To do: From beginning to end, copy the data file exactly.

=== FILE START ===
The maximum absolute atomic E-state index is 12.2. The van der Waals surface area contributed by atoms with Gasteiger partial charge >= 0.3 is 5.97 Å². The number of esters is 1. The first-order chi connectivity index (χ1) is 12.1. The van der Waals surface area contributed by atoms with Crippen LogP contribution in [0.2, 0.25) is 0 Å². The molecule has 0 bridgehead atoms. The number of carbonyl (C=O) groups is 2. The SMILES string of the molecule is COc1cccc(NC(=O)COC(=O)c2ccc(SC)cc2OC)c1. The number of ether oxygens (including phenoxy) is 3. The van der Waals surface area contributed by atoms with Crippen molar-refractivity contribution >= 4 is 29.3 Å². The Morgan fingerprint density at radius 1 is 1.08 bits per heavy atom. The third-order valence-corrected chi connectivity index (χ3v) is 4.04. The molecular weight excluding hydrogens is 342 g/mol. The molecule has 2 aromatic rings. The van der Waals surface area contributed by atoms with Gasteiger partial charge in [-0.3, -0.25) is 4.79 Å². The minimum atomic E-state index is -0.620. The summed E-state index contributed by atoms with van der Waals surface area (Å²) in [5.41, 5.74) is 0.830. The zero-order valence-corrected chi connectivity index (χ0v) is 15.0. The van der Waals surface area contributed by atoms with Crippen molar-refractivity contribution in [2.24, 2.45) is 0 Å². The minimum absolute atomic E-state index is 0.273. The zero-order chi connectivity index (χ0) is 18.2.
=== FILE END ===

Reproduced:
The maximum absolute atomic E-state index is 12.2. The van der Waals surface area contributed by atoms with Gasteiger partial charge >= 0.3 is 5.97 Å². The number of esters is 1. The first-order chi connectivity index (χ1) is 12.1. The van der Waals surface area contributed by atoms with Crippen LogP contribution in [0.2, 0.25) is 0 Å². The molecule has 0 bridgehead atoms. The number of carbonyl (C=O) groups is 2. The SMILES string of the molecule is COc1cccc(NC(=O)COC(=O)c2ccc(SC)cc2OC)c1. The number of ether oxygens (including phenoxy) is 3. The van der Waals surface area contributed by atoms with Crippen molar-refractivity contribution >= 4 is 29.3 Å². The Morgan fingerprint density at radius 1 is 1.08 bits per heavy atom. The third-order valence-corrected chi connectivity index (χ3v) is 4.04. The molecular weight excluding hydrogens is 342 g/mol. The molecule has 2 aromatic rings. The van der Waals surface area contributed by atoms with Gasteiger partial charge in [-0.3, -0.25) is 4.79 Å². The minimum atomic E-state index is -0.620. The summed E-state index contributed by atoms with van der Waals surface area (Å²) in [5.41, 5.74) is 0.830. The zero-order valence-corrected chi connectivity index (χ0v) is 15.0. The van der Waals surface area contributed by atoms with Crippen molar-refractivity contribution in [2.24, 2.45) is 0 Å². The minimum absolute atomic E-state index is 0.273. The zero-order chi connectivity index (χ0) is 18.2.